On Tuesday, Walt Disney Co. (US:DIS) defended its decision to deny Nelson Peltz a board seat, saying the activist investor “lacked the skills and experience” to help the media and entertainment giant. In a letter to shareholders, the house of Mickey Mouse also underlined the company’s successes under Chief Executive Bob Iger, who recently returned from retirement to lead the company for a second time.
Last week Trian and Peltz called for a shake-up of Disney’s Board of Directors, citing “unacceptable” performance and “many challenges” weighing on investor sentiment. Peltz argued that poor corporate governance, strategy, operations, and capital allocation have led to weakened financials and shareholder value, and that his election to the Board of Directors is necessary to restore the company’s “magic” and investor trust.
“Peltz does not understand Disney’s businesses and lacks the skills and experience to assist the board in delivering shareholder value in a rapidly shifting media ecosystem,” Disney said in a statement. The statement also revealed that Peltz had an internal advocate, Marvel Entertainment Chairman Isaac “Ike” Perlmutter, who asked that the activist investor be added to Disney’s board on a half-dozen occasions. Perlmutter has been pressing the issue since July 2022, contacting former CEO Bob Chapek, director Safra Catz and other senior executives on behalf of Peltz.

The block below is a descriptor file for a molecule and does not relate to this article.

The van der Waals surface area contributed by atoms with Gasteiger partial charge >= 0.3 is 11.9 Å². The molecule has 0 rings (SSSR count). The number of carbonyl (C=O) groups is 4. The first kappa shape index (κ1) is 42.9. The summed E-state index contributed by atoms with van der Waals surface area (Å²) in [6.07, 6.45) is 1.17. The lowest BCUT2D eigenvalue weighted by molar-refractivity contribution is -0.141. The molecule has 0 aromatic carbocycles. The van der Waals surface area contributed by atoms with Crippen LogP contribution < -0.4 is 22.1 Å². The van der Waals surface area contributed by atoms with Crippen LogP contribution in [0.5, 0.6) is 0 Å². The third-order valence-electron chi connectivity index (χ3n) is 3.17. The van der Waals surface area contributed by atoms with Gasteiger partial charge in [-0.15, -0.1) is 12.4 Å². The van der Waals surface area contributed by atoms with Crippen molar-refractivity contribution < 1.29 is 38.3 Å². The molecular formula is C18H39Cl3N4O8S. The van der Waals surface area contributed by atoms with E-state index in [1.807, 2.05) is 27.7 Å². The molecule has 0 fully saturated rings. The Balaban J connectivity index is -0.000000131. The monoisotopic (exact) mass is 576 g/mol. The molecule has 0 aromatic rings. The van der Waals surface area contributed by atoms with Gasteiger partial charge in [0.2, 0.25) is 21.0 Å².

Peltz’s move is seen as a serious challenge to Iger and pits one of the most popular executives in Hollywood against the activist investor known for his work at consumer firms. Last week, Peltz told CNBC that Disney should buy the remaining stake in Hulu it does not own or exit the streaming business. Disney agreed to acquire Comcast Corp’s one-third interest in the Hulu streaming service as soon as January 2024.
Disney also needs to boost capital expenditure at its parks business, where it probably raised ticket prices “too hard,” Peltz said. In its statement on Tuesday, Disney said it was already working to improve profitability at the Disney+ streaming business that Iger helped launch in 2019 and was rolling out broader cost-cutting measures.
Disney also defended its $71 billion acquisition of Fox’s entertainment business, which added valuable film properties like “Avatar” and the long-running animated series “The Simpsons,” a popular show that bolstered the 2019 launch of Disney+. It also brought a deep bench of experienced executives to Disney, including its general entertainment content chairman, Dana Walden.
Peltz’s Trian Fund Management, which owns a 0.5% stake, or roughly $900 million, in Disney, declined to comment. Unless Peltz settles with Disney, investors will vote this year on whether he should sit on the company’s board.
Nelson Peltz is a longtime shareholder activist whose efforts recently focused on pushing companies to take a more responsible approach to environmental, social, and governance (ESG) issues. He’s advocated for companies to reduce their carbon footprint, increase diversity, and align corporate culture with stakeholders’ interests. His efforts have led to the adoption of sustainability targets, the introduction of new policies, and the appointment of more diverse executives.
This article originally appeared on Fintel
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